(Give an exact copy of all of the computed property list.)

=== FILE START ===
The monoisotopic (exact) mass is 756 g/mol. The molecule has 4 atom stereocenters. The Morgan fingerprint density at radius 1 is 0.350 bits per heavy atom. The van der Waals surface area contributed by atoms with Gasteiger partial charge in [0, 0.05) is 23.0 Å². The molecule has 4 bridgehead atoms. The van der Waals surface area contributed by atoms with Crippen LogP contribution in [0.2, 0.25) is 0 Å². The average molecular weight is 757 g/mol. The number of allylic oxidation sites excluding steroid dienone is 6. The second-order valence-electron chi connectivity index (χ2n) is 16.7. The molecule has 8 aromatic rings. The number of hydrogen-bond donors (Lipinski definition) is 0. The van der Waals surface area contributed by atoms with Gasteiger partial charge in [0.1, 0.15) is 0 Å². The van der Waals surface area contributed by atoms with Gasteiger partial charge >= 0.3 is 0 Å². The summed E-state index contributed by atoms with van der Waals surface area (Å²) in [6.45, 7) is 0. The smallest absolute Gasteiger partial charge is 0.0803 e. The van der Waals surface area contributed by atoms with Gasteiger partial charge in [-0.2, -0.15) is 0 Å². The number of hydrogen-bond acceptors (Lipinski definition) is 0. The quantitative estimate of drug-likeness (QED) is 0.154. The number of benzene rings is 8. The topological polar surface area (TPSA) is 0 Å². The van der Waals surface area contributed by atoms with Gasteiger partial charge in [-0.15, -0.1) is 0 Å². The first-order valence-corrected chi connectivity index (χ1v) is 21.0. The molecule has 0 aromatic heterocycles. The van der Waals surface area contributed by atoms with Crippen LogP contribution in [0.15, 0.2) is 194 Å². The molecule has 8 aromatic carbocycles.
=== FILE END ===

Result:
The monoisotopic (exact) mass is 756 g/mol. The molecule has 4 atom stereocenters. The Morgan fingerprint density at radius 1 is 0.350 bits per heavy atom. The van der Waals surface area contributed by atoms with Gasteiger partial charge in [0, 0.05) is 23.0 Å². The molecule has 4 bridgehead atoms. The van der Waals surface area contributed by atoms with Crippen LogP contribution in [0.2, 0.25) is 0 Å². The average molecular weight is 757 g/mol. The number of allylic oxidation sites excluding steroid dienone is 6. The second-order valence-electron chi connectivity index (χ2n) is 16.7. The molecule has 8 aromatic rings. The number of hydrogen-bond donors (Lipinski definition) is 0. The van der Waals surface area contributed by atoms with Gasteiger partial charge in [0.1, 0.15) is 0 Å². The van der Waals surface area contributed by atoms with Gasteiger partial charge >= 0.3 is 0 Å². The summed E-state index contributed by atoms with van der Waals surface area (Å²) in [6.45, 7) is 0. The smallest absolute Gasteiger partial charge is 0.0803 e. The van der Waals surface area contributed by atoms with Gasteiger partial charge in [-0.2, -0.15) is 0 Å². The number of hydrogen-bond acceptors (Lipinski definition) is 0. The quantitative estimate of drug-likeness (QED) is 0.154. The number of benzene rings is 8. The topological polar surface area (TPSA) is 0 Å². The van der Waals surface area contributed by atoms with Gasteiger partial charge in [-0.15, -0.1) is 0 Å². The first-order valence-corrected chi connectivity index (χ1v) is 21.0. The molecule has 0 aromatic heterocycles. The van der Waals surface area contributed by atoms with Crippen LogP contribution in [0.15, 0.2) is 194 Å². The molecule has 8 aromatic carbocycles.